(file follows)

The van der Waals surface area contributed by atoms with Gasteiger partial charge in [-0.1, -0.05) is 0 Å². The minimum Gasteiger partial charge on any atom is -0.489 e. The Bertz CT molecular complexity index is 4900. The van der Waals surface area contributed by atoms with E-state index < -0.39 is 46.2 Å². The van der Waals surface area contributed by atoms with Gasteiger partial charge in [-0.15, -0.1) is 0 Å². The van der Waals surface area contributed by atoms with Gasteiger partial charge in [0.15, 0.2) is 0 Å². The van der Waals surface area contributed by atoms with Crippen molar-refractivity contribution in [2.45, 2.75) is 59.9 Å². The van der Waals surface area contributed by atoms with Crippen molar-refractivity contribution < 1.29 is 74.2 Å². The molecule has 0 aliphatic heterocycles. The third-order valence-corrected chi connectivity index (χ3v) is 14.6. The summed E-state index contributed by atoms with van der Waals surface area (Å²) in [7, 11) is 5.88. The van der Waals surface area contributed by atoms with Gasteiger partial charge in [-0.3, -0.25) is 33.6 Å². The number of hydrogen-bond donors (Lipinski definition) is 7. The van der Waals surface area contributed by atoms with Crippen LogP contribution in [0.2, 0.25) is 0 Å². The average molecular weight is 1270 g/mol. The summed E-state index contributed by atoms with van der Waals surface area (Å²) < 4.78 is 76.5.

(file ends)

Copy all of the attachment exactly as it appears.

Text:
The van der Waals surface area contributed by atoms with Gasteiger partial charge in [-0.1, -0.05) is 0 Å². The minimum Gasteiger partial charge on any atom is -0.489 e. The Bertz CT molecular complexity index is 4900. The van der Waals surface area contributed by atoms with E-state index < -0.39 is 46.2 Å². The van der Waals surface area contributed by atoms with Gasteiger partial charge in [-0.15, -0.1) is 0 Å². The van der Waals surface area contributed by atoms with Gasteiger partial charge in [0.15, 0.2) is 0 Å². The van der Waals surface area contributed by atoms with Crippen molar-refractivity contribution in [2.45, 2.75) is 59.9 Å². The van der Waals surface area contributed by atoms with Crippen molar-refractivity contribution < 1.29 is 74.2 Å². The molecule has 0 aliphatic heterocycles. The third-order valence-corrected chi connectivity index (χ3v) is 14.6. The summed E-state index contributed by atoms with van der Waals surface area (Å²) in [7, 11) is 5.88. The van der Waals surface area contributed by atoms with Gasteiger partial charge in [-0.3, -0.25) is 33.6 Å². The number of hydrogen-bond donors (Lipinski definition) is 7. The van der Waals surface area contributed by atoms with Crippen LogP contribution in [0.2, 0.25) is 0 Å². The average molecular weight is 1270 g/mol. The summed E-state index contributed by atoms with van der Waals surface area (Å²) < 4.78 is 76.5.